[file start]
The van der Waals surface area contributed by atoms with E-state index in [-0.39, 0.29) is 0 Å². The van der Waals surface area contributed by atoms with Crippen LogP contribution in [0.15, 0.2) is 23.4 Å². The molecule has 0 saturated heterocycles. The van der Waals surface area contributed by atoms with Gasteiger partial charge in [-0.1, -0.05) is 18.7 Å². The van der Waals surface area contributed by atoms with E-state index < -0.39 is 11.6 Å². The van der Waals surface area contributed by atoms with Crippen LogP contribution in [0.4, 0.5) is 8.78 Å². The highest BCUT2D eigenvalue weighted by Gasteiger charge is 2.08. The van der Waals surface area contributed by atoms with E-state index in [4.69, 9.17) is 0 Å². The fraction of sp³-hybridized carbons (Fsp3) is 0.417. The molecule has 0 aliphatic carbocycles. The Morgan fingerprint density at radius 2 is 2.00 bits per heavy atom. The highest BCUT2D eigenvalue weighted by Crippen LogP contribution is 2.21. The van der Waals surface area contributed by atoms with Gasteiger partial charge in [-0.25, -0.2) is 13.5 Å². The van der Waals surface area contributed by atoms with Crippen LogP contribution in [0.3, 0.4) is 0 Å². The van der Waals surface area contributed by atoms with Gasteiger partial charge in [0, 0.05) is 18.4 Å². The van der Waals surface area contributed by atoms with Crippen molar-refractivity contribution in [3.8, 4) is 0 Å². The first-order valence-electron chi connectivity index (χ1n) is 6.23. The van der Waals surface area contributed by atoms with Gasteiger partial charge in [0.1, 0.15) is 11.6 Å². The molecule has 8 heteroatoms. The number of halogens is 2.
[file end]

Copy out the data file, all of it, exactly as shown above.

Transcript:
The van der Waals surface area contributed by atoms with E-state index in [-0.39, 0.29) is 0 Å². The van der Waals surface area contributed by atoms with Crippen LogP contribution in [0.15, 0.2) is 23.4 Å². The molecule has 0 saturated heterocycles. The van der Waals surface area contributed by atoms with Gasteiger partial charge in [-0.1, -0.05) is 18.7 Å². The van der Waals surface area contributed by atoms with E-state index < -0.39 is 11.6 Å². The van der Waals surface area contributed by atoms with Crippen LogP contribution in [0.4, 0.5) is 8.78 Å². The highest BCUT2D eigenvalue weighted by Gasteiger charge is 2.08. The van der Waals surface area contributed by atoms with E-state index in [4.69, 9.17) is 0 Å². The fraction of sp³-hybridized carbons (Fsp3) is 0.417. The molecule has 0 aliphatic carbocycles. The Morgan fingerprint density at radius 2 is 2.00 bits per heavy atom. The highest BCUT2D eigenvalue weighted by Crippen LogP contribution is 2.21. The van der Waals surface area contributed by atoms with Gasteiger partial charge in [-0.25, -0.2) is 13.5 Å². The van der Waals surface area contributed by atoms with Crippen LogP contribution in [0.3, 0.4) is 0 Å². The van der Waals surface area contributed by atoms with Gasteiger partial charge in [0, 0.05) is 18.4 Å². The van der Waals surface area contributed by atoms with Crippen molar-refractivity contribution in [3.8, 4) is 0 Å². The first-order valence-electron chi connectivity index (χ1n) is 6.23. The van der Waals surface area contributed by atoms with Gasteiger partial charge in [0.1, 0.15) is 11.6 Å². The molecule has 8 heteroatoms. The number of halogens is 2.